07 May 2004

From the Temple of Heaven to the Depths of Humanity

Hey, I finally got my rental cell-phone today! Anyway, I also experienced a Beijing bus. Let me try to give you a visual picture of the sounds and feel of the ride. I caught the yellow and blue bus (number 22) not far from my homestay and climbed aboard, well, barely, as it was so jam-packed that I was standing on the top step, just far enough inside to allow the door to shut.

Off to the side of the bus was the ticket lady, whining out the stops in a steady nasal drone and collecting the one-yuan fee from each rider (except those with the special pass cards – government workers?). At each stop, a few more got in, and fewer got off, so we were sort of naturally packed in there, like when you take a bunch of stuff and keep gently shaking it in a bucket, until it all settles down into the most compact form possible.

Now all this was going on with Beijing traffic, which picked up again today, being the final day of the holiday and everyone getting back home. Luckily, at one particularly busy shopping district, most passengers got off, and only a few of us were left standing, with seats for several others. I highly recommend a ride on a Beijing bus if you are here, simply for the experience, even if you only choose to ride a couple of stops.

From Qianmen, I walked the length of Tiananmen Square again (Mao’s mausoleum was closed again today, and will be closed tomorrow as well… spring cleaning?). Then walked to the Beijing Grand Hotel to pick up my excessively large cell phone (one of those old Ericsson models). Then I walked to the Temple of Heaven Park, paid my 35 yuan, and took a self-guided tour.

The grounds of the temple are even bigger than the Forbidden City, a large artificial forest of Cyprus trees cut with broad walkways and the a series of temple buildings. This was not a Buddhist temple, but one for animal sacrifices, to ensure a good harvest. There were green and blue roof tiles, and the circular Hall of Prayer for a Good Harvest (in fact circles seem to be the thing in this particular temple). It was cool and shaded, a welcome break from Beijing. Of course the sky was a non-descript gray haze all day, no definition between cloud and sky.

In fact, to shift gears a bit, there seems to be a bit of acrid oiliness to the air in Beijing, mixed with the dust, leaving my glasses eternally dirty and my eyes occasionally watering. And while we are off the subject anyway, lets go way off topic for a second. I have not seen very many infants in Beijing, though there are plenty of children. But two of the few I saw were being fed. One lady was just sitting outside a shop on the sidewalk with the kid stuck on, another was actually walking down one of the busy streets with the kid breast feeding. No judgment intended, just one of those images of Beijing that keeps the city seeming slightly different than the average big U.S. city.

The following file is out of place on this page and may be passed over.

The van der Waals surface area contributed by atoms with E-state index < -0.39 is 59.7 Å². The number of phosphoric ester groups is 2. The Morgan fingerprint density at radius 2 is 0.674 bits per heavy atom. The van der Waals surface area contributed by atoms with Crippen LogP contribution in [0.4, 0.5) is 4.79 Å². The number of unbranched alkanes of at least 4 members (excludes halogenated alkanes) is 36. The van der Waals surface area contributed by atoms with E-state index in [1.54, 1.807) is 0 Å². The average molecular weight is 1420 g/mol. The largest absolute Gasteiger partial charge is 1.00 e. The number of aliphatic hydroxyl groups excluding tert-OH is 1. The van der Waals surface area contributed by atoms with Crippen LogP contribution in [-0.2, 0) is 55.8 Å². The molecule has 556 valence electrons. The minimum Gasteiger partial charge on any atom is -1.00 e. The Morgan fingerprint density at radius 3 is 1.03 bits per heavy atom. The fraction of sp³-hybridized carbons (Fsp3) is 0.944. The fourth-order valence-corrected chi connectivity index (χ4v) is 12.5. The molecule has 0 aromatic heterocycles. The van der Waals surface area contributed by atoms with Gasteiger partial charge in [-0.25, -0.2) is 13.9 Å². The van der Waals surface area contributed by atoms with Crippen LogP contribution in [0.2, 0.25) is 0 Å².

Back to my daily travels, though. I walked north along Qianmen Dajie to Qianmen again. There are several army-surplus stores here, with several people wearing parts of U.S. military uniforms. There are also plenty of KFC restaurants (one of the most successful foreign companies in China), as well as McDonalds and even a Dairy Queen. There are also Chinese places using images similar to the Colonel of KFC for their dumpling and duck advertisements.

I then decided to take a cut through the Hutongs, pickling a westward-leading street parallel to a main road, and started walking. Soon the small stands and street-vendors gave way to small shops and restaurants, then even these became sparse. Then there were barbershops. A couple dozen of them. And the “hairstylists” were sitting in their doorways in short skirts looking for customers. Apparently the service in barbershops here is a little … extra, if you know what I mean, wink wink, nudge nudge. They all know at least one word of English, too – “massage.”

Eventually even the barbershops receded into the distance, and the street just wound through houses and the occasional business, run out of a room in a house. Old men played games on the corners, children ran around and laundry waved in the breeze. Very noticeable was the significant increase in Chinese flags hanging outside the doors. Those and the pro-hygiene, anti-littering, anti-SARS cartoons painted on the walls of the Hutongs by the government.

The rest of my afternoon walk was relatively uneventful, unless you count the bag of Lays brand Peking duck-flavored potato chips I ate. Some flavors you just cant get in the States, you know. And so we come to the end of my second full day in Beijing (well, maybe not the end, I may go out again tonight), one Imperial Palace, one Heavenly Temple and one Communist Culture attraction down, one more palace, one great wall and one stuffed leader of the Communist revolution to go.

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